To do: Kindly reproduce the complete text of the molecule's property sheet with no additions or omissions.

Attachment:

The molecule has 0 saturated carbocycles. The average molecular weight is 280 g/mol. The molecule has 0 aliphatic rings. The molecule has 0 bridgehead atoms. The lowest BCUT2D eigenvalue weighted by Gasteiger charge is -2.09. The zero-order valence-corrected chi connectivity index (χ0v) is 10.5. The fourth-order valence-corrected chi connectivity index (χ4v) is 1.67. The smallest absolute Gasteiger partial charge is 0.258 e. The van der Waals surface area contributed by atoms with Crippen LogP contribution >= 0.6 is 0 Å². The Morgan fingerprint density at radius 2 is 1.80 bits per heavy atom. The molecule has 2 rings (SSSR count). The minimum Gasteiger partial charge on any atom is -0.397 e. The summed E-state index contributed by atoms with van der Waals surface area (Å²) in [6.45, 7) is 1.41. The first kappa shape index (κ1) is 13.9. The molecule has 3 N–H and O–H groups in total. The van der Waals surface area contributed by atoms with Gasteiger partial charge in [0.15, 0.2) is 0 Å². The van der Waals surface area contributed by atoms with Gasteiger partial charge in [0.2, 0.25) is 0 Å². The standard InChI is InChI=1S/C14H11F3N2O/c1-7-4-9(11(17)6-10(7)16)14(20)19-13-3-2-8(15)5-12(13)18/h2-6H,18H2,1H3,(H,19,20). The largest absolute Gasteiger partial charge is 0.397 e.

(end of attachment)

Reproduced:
The molecule has 0 saturated carbocycles. The average molecular weight is 280 g/mol. The molecule has 0 aliphatic rings. The molecule has 0 bridgehead atoms. The lowest BCUT2D eigenvalue weighted by Gasteiger charge is -2.09. The zero-order valence-corrected chi connectivity index (χ0v) is 10.5. The fourth-order valence-corrected chi connectivity index (χ4v) is 1.67. The smallest absolute Gasteiger partial charge is 0.258 e. The van der Waals surface area contributed by atoms with Crippen LogP contribution >= 0.6 is 0 Å². The Morgan fingerprint density at radius 2 is 1.80 bits per heavy atom. The molecule has 2 rings (SSSR count). The minimum Gasteiger partial charge on any atom is -0.397 e. The summed E-state index contributed by atoms with van der Waals surface area (Å²) in [6.45, 7) is 1.41. The first kappa shape index (κ1) is 13.9. The molecule has 3 N–H and O–H groups in total. The van der Waals surface area contributed by atoms with Gasteiger partial charge in [0.15, 0.2) is 0 Å². The van der Waals surface area contributed by atoms with Gasteiger partial charge in [0.2, 0.25) is 0 Å². The standard InChI is InChI=1S/C14H11F3N2O/c1-7-4-9(11(17)6-10(7)16)14(20)19-13-3-2-8(15)5-12(13)18/h2-6H,18H2,1H3,(H,19,20). The largest absolute Gasteiger partial charge is 0.397 e.